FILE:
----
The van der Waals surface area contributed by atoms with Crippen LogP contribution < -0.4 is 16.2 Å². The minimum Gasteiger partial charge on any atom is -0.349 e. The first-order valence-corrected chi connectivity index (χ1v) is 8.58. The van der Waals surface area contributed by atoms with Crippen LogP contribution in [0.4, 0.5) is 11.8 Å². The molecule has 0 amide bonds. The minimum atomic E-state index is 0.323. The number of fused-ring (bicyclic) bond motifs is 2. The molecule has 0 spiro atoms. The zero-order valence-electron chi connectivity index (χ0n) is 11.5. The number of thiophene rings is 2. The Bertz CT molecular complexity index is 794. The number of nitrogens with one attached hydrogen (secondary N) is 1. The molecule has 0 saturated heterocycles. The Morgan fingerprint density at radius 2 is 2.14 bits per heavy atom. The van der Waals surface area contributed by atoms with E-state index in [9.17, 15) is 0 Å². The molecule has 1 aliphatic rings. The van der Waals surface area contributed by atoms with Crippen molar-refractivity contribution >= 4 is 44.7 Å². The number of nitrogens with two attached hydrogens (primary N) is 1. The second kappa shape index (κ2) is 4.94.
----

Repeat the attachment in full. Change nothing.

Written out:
The van der Waals surface area contributed by atoms with Crippen LogP contribution < -0.4 is 16.2 Å². The minimum Gasteiger partial charge on any atom is -0.349 e. The first-order valence-corrected chi connectivity index (χ1v) is 8.58. The van der Waals surface area contributed by atoms with Crippen LogP contribution in [0.4, 0.5) is 11.8 Å². The molecule has 0 amide bonds. The minimum atomic E-state index is 0.323. The number of fused-ring (bicyclic) bond motifs is 2. The molecule has 0 spiro atoms. The zero-order valence-electron chi connectivity index (χ0n) is 11.5. The number of thiophene rings is 2. The Bertz CT molecular complexity index is 794. The number of nitrogens with one attached hydrogen (secondary N) is 1. The molecule has 0 saturated heterocycles. The Morgan fingerprint density at radius 2 is 2.14 bits per heavy atom. The van der Waals surface area contributed by atoms with E-state index in [9.17, 15) is 0 Å². The molecule has 1 aliphatic rings. The van der Waals surface area contributed by atoms with Crippen molar-refractivity contribution >= 4 is 44.7 Å². The number of nitrogens with two attached hydrogens (primary N) is 1. The second kappa shape index (κ2) is 4.94.